Immorality in Europe’s Treatment of Refugees and the Racist Stink from Cologne
‘None of the asylum seekers was suspected of committing sexual assaults’.
One line, easily glanced over, cuts through the anti-immigration fervour that surrounds the mass assault of women in Cologne. The widespread emphasis placed on reports that asylum seekers were identified amongst the aggressors, has led to the assumption that these individuals were undoubtedly guilty and has further intensified fierce protests against Angela Merkel’s open-door policy. This has had wider repercussions for the rest of Europe, as political leaders pushing for greater controls on the flow of refugees entering their country, have seized on this interpretation to support their nationalistic political agendas.
However, these unfounded assumptions have been based on a worrying lack of facts and much opinion - a bit like one’s choice of cologne. If ever the media needs evidence to support comment, surely it is now, as fears of foreign refugees foster an increasingly xenophobic Europe. The reality we are actually facing is that ‘no one - and that includes the police - really knows what happened’. Out of the 31 suspects, 18 have been identified as immigrants, but this statistic fails to support the argument for tightening Germany’s borders, since no links have yet been established between these individuals and the current refugee crisis. For all we know, these ‘immigrants’ may have lived in Germany for years, or indeed have been born and bred in the country, such is the ambiguity of the term.
Europe’s reaction to the events in Cologne also reveal an embarrassing case of double standards
The frenzied response to the attacks with urgent calls for an intervention by the German government perfectly crystalizes the racist attitudes that prevail in Europe today. To help detangle the socio-cultural factors underpinning this terrible incident, a clearer, more evidence-based narrative is desperately needed. One journalist condemned the ‘neuralgic resistance to identifying these men as migrants’, but the delay in communicating news to the public was a wise and necessary approach considering the lack of available information. Although there is a clear incentive to inform the public about important events in a timely fashion, rash disclosure of vague details only encourages scaremongering among a population leaning towards Islamophobia.
Europe’s reaction to the events in Cologne also reveal an embarrassing case of double standards. Whilst complaints flood the newspapers about the initial dearth of media coverage on the Cologne attacks, not a whisper has been uttered about the daily abuse of refugees in Europe. For example, the French riot police who patrol the borders of Calais’ ‘jungle’ have been employing a level of brutality easily comparable to the violence experienced in Cologne: the heart-breaking account of a young girl whose limbs were broken by the police whilst attempting the Channel crossing; as well as the handfuls of men who are wounded nightly along this route have received no media attention. Of course, the physical and sexual assaults in Cologne can by no means be excused, but the West is nevertheless in no position to assert a moral superiority, due to its complicity in similarly egregious crimes.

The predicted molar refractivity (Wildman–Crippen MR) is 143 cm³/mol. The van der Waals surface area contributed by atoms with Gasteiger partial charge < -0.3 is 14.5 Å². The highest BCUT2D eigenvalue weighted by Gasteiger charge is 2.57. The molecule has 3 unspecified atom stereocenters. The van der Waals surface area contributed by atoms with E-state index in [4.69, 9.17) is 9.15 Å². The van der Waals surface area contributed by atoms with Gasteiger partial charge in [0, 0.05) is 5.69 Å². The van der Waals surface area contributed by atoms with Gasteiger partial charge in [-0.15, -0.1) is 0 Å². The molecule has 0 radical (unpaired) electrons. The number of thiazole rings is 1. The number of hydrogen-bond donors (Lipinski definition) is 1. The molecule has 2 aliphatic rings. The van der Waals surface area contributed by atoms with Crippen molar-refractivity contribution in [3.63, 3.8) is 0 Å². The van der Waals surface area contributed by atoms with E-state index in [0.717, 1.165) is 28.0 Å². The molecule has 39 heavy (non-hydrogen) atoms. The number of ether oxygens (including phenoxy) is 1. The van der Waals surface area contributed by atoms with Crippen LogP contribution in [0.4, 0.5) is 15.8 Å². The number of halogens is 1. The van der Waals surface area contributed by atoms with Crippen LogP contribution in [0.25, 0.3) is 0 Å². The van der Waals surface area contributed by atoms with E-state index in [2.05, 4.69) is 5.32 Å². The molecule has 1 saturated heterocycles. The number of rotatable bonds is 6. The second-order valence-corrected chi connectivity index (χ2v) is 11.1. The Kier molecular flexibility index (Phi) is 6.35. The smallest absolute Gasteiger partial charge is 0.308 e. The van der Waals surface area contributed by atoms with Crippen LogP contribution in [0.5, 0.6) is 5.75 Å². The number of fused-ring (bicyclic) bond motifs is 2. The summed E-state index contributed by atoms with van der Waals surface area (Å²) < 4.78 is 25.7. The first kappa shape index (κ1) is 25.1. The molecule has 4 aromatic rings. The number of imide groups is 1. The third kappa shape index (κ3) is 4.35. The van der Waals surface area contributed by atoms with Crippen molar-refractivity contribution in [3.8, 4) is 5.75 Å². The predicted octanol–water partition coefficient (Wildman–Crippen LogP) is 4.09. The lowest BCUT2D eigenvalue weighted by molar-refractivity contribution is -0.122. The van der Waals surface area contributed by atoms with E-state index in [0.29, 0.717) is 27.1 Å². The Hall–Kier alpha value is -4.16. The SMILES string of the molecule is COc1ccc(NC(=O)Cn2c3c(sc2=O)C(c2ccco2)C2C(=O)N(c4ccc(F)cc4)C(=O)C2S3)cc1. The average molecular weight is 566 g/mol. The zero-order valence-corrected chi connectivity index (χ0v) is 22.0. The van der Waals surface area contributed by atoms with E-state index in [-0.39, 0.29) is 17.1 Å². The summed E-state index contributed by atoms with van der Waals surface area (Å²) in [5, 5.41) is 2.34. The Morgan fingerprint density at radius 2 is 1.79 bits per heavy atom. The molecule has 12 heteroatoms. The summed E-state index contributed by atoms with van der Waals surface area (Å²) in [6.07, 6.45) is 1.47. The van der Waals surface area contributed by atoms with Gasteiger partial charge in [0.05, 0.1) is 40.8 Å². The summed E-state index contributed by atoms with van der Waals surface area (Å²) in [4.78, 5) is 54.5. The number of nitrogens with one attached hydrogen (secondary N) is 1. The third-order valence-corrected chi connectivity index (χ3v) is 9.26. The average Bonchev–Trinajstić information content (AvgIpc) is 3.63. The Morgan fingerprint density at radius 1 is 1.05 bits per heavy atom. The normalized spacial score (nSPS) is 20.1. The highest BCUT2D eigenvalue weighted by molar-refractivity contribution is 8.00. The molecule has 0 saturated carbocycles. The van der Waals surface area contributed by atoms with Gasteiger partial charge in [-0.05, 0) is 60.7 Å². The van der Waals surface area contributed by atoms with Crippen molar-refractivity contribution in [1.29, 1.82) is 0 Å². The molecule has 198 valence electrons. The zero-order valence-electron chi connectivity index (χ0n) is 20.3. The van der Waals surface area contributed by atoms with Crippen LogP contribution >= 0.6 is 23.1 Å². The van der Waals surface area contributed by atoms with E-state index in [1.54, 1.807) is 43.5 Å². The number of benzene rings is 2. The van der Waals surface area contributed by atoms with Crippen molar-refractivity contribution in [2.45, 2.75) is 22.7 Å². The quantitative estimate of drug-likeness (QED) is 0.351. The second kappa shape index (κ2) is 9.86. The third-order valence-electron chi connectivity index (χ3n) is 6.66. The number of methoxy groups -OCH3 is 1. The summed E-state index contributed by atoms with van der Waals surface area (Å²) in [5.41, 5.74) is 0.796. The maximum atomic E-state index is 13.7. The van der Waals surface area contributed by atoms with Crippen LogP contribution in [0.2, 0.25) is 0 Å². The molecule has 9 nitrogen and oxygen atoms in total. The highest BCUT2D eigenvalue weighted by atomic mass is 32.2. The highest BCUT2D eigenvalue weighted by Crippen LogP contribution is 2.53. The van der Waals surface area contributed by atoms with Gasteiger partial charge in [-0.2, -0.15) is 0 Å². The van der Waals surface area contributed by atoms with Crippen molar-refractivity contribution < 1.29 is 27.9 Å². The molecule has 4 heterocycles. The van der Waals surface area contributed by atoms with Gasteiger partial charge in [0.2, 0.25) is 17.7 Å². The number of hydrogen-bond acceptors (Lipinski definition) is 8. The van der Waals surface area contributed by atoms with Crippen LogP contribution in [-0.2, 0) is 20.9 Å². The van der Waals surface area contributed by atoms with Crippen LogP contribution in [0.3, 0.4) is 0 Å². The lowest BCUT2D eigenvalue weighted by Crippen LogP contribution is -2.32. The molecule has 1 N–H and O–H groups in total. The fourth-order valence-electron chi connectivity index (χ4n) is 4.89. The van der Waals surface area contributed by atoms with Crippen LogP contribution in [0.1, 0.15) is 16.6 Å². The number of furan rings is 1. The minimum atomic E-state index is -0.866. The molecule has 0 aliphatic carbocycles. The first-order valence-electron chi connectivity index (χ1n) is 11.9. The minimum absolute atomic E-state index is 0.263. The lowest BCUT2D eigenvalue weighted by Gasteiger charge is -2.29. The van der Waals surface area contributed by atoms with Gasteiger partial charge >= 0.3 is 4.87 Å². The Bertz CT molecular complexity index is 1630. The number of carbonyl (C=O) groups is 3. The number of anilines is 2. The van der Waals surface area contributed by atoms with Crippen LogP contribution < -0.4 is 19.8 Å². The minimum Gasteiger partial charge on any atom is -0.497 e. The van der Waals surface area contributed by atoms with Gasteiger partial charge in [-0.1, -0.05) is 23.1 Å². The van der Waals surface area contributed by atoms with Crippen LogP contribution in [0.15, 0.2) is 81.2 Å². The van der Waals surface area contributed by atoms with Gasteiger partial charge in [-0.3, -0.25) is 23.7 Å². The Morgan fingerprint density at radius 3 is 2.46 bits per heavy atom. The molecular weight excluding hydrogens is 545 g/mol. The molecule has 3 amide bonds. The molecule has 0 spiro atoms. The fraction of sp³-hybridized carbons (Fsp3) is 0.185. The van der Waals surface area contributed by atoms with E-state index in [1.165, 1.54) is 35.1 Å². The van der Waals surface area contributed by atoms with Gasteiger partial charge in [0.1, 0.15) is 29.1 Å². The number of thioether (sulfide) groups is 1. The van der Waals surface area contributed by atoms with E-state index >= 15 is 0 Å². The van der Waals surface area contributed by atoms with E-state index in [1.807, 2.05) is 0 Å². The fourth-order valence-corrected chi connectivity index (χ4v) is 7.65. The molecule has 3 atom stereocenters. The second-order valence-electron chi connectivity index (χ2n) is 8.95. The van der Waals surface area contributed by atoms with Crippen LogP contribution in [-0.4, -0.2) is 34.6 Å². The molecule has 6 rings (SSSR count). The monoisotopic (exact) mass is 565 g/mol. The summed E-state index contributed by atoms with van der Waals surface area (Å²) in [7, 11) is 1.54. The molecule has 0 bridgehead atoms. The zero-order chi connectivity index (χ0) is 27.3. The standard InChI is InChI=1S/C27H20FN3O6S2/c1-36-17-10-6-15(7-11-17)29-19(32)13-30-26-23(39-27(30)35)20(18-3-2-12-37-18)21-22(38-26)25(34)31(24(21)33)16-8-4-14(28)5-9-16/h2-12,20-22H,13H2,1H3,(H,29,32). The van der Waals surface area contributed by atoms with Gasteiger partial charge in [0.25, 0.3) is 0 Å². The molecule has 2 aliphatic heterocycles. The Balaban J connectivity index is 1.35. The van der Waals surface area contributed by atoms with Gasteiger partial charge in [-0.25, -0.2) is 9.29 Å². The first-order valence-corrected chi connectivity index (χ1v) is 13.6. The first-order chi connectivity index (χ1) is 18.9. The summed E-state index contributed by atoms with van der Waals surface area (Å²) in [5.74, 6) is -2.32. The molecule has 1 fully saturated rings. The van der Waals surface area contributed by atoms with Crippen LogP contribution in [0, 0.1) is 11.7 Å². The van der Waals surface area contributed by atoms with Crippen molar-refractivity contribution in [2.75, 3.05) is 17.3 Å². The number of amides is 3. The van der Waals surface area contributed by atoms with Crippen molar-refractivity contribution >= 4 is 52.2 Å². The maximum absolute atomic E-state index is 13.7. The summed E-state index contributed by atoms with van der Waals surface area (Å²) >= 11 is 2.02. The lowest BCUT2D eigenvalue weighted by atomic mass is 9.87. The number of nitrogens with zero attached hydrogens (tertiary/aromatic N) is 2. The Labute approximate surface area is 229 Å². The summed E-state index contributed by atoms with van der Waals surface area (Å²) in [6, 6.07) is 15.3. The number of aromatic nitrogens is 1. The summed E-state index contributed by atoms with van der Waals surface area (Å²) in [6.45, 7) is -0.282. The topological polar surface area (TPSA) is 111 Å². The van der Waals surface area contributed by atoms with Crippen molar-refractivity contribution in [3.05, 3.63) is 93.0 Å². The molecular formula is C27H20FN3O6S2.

It is time that we re-examined our dichotomous, frankly prejudiced approach to the current refugee crisis
The newly-drafted deportation rules, endorsed by Merkel, also wreak of duplicity. Deportation is now legitimized if migrants are judged to have damaged property, but paradoxically, the British and French governments are simultaneously going ahead with plans to bulldoze a 100-metre strip in the Calais jungle, which accommodates over 1000 people. More than simply damaging the refugees’ property, inhabitants are given no opportunity to retrieve the few valuable possessions on which their livelihoods depend. Furthermore, any ‘rescue’ attempts are rendered futile by the gratuitous use of tear gas by the police. Yes, their flimsy tents can be replaced by charitable donations, but their photographs of loved ones, identity cards and documents that hold the promise for a more stable future in Europe, have been scooped up and buried in a muddy pit of excrement and rubbish. Furthermore, Denmark’s proposals to strip newly arrived immigrants of their valuables in order to compensate for the state benefits they may not even receive, provides an ironic echo of the women robbed during the Cologne attacks.
The introduction of such intrusive new measures highlights the increasing lack of morality underlying Europe’s approach to immigration. There is also reason to fear that Merkel’s hitherto liberal approach to the refugee crisis will soon be tarnished with a similarly nativistic brush. As Germans become increasingly dissatisfied with Merkel’s handling of the migrant crisis, it seems that her immigration policies will need tweaking if she is to stand as a credible candidate in the upcoming democratic elections in 2017.
It is time that we re-examined our dichotomous, frankly prejudiced approach to the current refugee crisis and our presumptions about the Islamic culture based on a code of honour and shame. Rather than self-assuredly asserting our own moral superiority as the West and pre-judging the diverse cultural backgrounds of our human counterparts, we will need a clear and open narrative over the coming months to stem the international contagion of xenophobia.
About the author
Hannah is currently doing a Masters in International Relations and has a French and Spanish undergraduate degree from Oxford University. She has done various work placements abroad, such as in a Peruvian Human Rights NGO and a language school in France. As well as writing, she hopes to pursue a career as an academic researcher for an international think tank.
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